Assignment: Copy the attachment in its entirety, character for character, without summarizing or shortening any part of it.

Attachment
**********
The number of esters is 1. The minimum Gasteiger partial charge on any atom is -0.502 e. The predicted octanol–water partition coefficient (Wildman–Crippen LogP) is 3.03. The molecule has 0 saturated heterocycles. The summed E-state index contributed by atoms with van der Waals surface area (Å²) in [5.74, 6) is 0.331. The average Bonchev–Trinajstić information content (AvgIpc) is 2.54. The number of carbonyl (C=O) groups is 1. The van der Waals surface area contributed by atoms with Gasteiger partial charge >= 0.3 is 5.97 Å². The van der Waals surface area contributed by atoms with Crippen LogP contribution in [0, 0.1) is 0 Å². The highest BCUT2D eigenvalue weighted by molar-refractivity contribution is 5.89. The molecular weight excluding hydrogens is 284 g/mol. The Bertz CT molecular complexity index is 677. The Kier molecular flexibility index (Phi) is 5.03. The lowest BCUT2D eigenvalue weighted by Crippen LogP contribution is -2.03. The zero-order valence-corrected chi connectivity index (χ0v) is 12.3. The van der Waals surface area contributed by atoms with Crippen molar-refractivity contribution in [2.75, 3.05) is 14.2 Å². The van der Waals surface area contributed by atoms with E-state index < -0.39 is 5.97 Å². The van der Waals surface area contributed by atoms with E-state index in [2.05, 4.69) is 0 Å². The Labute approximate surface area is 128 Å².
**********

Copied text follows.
The number of esters is 1. The minimum Gasteiger partial charge on any atom is -0.502 e. The predicted octanol–water partition coefficient (Wildman–Crippen LogP) is 3.03. The molecule has 0 saturated heterocycles. The summed E-state index contributed by atoms with van der Waals surface area (Å²) in [5.74, 6) is 0.331. The average Bonchev–Trinajstić information content (AvgIpc) is 2.54. The number of carbonyl (C=O) groups is 1. The van der Waals surface area contributed by atoms with Gasteiger partial charge >= 0.3 is 5.97 Å². The van der Waals surface area contributed by atoms with Crippen LogP contribution in [0, 0.1) is 0 Å². The highest BCUT2D eigenvalue weighted by molar-refractivity contribution is 5.89. The molecular weight excluding hydrogens is 284 g/mol. The Bertz CT molecular complexity index is 677. The Kier molecular flexibility index (Phi) is 5.03. The lowest BCUT2D eigenvalue weighted by Crippen LogP contribution is -2.03. The zero-order valence-corrected chi connectivity index (χ0v) is 12.3. The van der Waals surface area contributed by atoms with Crippen molar-refractivity contribution in [2.75, 3.05) is 14.2 Å². The van der Waals surface area contributed by atoms with E-state index < -0.39 is 5.97 Å². The van der Waals surface area contributed by atoms with E-state index in [2.05, 4.69) is 0 Å². The Labute approximate surface area is 128 Å².